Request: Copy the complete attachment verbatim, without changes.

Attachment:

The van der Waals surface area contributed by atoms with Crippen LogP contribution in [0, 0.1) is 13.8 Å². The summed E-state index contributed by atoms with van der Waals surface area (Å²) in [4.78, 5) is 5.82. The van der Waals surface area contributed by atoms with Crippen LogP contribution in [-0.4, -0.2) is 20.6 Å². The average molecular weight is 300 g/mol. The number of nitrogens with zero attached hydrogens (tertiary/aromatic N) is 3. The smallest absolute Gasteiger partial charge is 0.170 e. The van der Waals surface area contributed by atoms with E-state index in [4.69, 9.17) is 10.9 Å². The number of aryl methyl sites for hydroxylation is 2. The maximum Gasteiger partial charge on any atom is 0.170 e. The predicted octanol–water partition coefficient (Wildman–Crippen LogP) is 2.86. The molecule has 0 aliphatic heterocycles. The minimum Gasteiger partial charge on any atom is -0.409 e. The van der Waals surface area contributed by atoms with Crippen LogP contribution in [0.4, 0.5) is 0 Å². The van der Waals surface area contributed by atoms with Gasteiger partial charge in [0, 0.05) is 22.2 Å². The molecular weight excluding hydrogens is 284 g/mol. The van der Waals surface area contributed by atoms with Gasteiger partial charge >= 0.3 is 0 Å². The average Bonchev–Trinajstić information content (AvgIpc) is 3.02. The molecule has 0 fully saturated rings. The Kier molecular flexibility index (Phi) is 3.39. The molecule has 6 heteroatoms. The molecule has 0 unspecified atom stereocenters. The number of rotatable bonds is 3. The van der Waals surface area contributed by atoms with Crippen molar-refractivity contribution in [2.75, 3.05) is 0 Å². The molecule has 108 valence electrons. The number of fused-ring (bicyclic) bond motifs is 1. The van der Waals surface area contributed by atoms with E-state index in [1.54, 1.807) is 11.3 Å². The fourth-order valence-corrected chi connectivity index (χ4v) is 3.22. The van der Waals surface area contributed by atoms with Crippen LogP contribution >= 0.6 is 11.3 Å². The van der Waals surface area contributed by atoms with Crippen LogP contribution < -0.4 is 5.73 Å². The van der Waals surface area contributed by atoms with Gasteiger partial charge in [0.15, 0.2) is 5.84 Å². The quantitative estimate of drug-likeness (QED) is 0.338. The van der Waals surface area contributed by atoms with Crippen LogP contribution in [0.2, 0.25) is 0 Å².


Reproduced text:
The van der Waals surface area contributed by atoms with Crippen LogP contribution in [0, 0.1) is 13.8 Å². The summed E-state index contributed by atoms with van der Waals surface area (Å²) in [4.78, 5) is 5.82. The van der Waals surface area contributed by atoms with Crippen LogP contribution in [-0.4, -0.2) is 20.6 Å². The average molecular weight is 300 g/mol. The number of nitrogens with zero attached hydrogens (tertiary/aromatic N) is 3. The smallest absolute Gasteiger partial charge is 0.170 e. The van der Waals surface area contributed by atoms with E-state index in [4.69, 9.17) is 10.9 Å². The number of aryl methyl sites for hydroxylation is 2. The maximum Gasteiger partial charge on any atom is 0.170 e. The predicted octanol–water partition coefficient (Wildman–Crippen LogP) is 2.86. The molecule has 0 aliphatic heterocycles. The minimum Gasteiger partial charge on any atom is -0.409 e. The van der Waals surface area contributed by atoms with Crippen LogP contribution in [0.4, 0.5) is 0 Å². The van der Waals surface area contributed by atoms with Gasteiger partial charge in [0, 0.05) is 22.2 Å². The molecular weight excluding hydrogens is 284 g/mol. The van der Waals surface area contributed by atoms with Gasteiger partial charge >= 0.3 is 0 Å². The average Bonchev–Trinajstić information content (AvgIpc) is 3.02. The molecule has 0 fully saturated rings. The Kier molecular flexibility index (Phi) is 3.39. The molecule has 6 heteroatoms. The molecule has 0 unspecified atom stereocenters. The number of rotatable bonds is 3. The van der Waals surface area contributed by atoms with Crippen molar-refractivity contribution in [2.75, 3.05) is 0 Å². The molecule has 108 valence electrons. The number of fused-ring (bicyclic) bond motifs is 1. The van der Waals surface area contributed by atoms with E-state index in [1.54, 1.807) is 11.3 Å². The fourth-order valence-corrected chi connectivity index (χ4v) is 3.22. The van der Waals surface area contributed by atoms with Crippen LogP contribution >= 0.6 is 11.3 Å². The van der Waals surface area contributed by atoms with Crippen LogP contribution < -0.4 is 5.73 Å². The van der Waals surface area contributed by atoms with Gasteiger partial charge in [0.15, 0.2) is 5.84 Å². The quantitative estimate of drug-likeness (QED) is 0.338. The van der Waals surface area contributed by atoms with Crippen LogP contribution in [0.2, 0.25) is 0 Å².